The regulator Monitor’s report Lessons Learned from Recent NHS Foundation Trust Applications highlighted similar problems. It said: “Where applicants often fall short is in demonstrating a sufficiently thorough understanding of the underlying drivers of their cost base, and the evidence to underpin the achievement of significant efficiency improvements.”
These findings underline the importance of giving management development a higher priority, and monitoring the return on investment from such programmes.
International best practice for development and effective approaches from our own experience are used to identify six practices that can improve the effectiveness of management and leadership development programmes for no additional cost:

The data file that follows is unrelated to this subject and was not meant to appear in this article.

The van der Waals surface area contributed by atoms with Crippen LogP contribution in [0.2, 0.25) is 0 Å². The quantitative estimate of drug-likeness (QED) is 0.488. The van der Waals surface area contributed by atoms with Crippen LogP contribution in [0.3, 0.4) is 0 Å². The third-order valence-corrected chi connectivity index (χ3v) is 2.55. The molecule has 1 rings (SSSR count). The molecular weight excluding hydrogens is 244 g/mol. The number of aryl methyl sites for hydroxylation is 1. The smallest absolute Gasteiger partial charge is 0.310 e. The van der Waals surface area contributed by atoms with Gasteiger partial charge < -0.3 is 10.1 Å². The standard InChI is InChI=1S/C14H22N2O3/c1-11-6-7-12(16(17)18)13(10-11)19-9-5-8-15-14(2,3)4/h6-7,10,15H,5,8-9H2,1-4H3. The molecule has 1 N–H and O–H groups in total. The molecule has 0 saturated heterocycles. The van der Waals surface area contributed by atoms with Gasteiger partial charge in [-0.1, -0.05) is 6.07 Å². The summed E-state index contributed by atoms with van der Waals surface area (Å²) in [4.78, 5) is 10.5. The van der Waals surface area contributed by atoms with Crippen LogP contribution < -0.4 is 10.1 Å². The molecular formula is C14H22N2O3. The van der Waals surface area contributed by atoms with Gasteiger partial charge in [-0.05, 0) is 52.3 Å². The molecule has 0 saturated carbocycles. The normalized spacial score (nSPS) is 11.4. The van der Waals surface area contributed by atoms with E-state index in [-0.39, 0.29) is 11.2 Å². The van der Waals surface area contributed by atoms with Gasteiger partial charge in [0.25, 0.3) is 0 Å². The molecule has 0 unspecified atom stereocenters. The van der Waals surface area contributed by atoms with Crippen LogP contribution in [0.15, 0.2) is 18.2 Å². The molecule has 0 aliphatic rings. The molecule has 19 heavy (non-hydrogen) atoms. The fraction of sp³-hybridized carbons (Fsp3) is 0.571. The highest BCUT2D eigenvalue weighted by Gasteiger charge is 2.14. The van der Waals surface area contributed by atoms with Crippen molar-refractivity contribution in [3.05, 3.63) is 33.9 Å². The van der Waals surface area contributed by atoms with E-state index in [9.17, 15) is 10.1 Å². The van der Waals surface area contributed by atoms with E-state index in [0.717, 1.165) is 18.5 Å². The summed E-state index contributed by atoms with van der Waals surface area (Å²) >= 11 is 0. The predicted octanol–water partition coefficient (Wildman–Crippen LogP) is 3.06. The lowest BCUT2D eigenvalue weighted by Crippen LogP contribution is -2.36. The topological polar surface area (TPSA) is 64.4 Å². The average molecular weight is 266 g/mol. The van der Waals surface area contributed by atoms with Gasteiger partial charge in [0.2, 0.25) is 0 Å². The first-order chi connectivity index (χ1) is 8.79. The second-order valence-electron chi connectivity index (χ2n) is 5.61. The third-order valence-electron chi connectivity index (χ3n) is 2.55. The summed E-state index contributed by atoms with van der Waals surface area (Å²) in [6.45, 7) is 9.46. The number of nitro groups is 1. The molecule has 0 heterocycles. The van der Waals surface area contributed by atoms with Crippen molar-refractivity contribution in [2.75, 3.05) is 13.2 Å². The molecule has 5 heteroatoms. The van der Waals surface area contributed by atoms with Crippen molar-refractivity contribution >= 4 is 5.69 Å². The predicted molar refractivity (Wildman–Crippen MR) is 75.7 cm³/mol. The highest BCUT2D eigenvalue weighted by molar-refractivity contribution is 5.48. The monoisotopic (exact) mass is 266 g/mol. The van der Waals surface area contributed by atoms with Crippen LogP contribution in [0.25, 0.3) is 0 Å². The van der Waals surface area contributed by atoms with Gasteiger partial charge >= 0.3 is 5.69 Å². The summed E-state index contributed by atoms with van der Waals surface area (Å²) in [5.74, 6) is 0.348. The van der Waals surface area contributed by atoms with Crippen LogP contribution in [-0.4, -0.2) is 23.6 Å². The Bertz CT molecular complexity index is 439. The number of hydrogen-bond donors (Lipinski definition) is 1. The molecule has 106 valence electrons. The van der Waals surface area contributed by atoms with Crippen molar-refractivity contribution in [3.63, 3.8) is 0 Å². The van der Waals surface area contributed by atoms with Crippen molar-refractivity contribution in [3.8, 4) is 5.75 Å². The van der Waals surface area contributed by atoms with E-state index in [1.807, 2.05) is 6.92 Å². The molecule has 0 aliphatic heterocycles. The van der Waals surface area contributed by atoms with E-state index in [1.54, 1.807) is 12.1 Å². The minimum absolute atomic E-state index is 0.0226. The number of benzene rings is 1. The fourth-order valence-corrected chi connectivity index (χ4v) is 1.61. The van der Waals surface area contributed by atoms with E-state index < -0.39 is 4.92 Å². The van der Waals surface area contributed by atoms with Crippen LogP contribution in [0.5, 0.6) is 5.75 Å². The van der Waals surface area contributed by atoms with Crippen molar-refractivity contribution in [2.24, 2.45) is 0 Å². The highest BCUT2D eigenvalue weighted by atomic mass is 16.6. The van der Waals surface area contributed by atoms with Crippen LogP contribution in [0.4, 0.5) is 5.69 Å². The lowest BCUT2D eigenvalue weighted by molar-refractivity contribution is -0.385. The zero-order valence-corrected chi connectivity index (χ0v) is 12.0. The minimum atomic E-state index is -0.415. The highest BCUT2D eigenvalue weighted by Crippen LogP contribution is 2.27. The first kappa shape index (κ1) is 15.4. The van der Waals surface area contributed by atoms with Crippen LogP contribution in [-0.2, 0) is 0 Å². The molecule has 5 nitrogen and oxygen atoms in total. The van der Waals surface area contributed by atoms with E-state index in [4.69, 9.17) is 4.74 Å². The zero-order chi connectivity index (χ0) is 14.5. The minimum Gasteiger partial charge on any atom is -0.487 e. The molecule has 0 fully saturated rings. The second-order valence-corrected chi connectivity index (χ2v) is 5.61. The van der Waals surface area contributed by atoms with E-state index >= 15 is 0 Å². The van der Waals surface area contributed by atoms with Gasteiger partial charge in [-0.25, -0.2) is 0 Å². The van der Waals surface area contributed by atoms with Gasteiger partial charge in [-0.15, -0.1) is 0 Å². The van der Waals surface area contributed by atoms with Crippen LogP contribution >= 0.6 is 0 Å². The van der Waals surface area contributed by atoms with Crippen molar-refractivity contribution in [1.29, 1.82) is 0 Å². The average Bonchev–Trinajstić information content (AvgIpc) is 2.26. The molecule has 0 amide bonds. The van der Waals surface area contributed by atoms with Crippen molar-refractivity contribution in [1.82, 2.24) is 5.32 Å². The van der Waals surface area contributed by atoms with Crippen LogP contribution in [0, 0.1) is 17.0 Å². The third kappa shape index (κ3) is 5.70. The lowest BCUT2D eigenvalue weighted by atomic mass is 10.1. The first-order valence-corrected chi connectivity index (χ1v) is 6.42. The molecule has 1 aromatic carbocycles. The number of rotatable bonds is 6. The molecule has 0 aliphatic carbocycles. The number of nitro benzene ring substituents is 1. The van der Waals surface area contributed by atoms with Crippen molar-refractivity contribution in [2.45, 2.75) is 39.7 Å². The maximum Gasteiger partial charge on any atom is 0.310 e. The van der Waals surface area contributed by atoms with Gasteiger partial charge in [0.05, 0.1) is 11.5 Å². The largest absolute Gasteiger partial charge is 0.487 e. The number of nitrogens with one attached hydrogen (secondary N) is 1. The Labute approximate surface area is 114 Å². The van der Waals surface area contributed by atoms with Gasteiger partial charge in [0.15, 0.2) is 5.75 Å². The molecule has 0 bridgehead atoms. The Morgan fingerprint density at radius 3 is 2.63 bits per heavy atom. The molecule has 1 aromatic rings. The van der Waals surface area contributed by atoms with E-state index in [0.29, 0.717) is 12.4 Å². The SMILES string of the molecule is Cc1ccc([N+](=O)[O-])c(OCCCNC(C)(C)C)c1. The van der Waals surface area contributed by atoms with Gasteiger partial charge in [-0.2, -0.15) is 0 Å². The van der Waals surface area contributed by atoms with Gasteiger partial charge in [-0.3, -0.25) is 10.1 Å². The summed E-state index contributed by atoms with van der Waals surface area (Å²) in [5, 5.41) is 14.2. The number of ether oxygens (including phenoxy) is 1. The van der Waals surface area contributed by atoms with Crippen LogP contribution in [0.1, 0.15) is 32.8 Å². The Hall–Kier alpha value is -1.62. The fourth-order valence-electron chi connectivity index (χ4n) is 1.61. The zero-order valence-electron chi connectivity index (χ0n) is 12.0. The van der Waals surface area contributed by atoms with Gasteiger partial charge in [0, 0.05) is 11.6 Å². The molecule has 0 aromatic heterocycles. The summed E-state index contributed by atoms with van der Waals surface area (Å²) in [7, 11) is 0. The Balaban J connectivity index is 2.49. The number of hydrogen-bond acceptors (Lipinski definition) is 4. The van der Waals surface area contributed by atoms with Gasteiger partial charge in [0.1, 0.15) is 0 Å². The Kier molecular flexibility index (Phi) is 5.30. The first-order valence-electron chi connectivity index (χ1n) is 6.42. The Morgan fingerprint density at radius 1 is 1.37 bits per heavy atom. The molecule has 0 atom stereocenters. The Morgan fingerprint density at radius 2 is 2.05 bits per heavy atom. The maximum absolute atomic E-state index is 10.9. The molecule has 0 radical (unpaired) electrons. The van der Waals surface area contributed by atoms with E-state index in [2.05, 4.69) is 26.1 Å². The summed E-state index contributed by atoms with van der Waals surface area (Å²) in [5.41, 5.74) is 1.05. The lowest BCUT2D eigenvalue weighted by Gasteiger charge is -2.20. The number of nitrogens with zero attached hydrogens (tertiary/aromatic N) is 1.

Outcome focused training – focus on solving clearly defined and urgent business problems
There are few results-driven development examples within the NHS. Often programmes are activity centred, for example, where success is measured by the number of people trained or number of projects delivered.
The hope is that these activities will lead to better business performance. However, rarely is it made explicit how this will happen.
Training focused on delivering tangible business outcomes, for example quality or financial improvements, is more likely to be effective.
Pull rather than push training – respond to pull from business units (such as clinical divisions) rather than push from the centre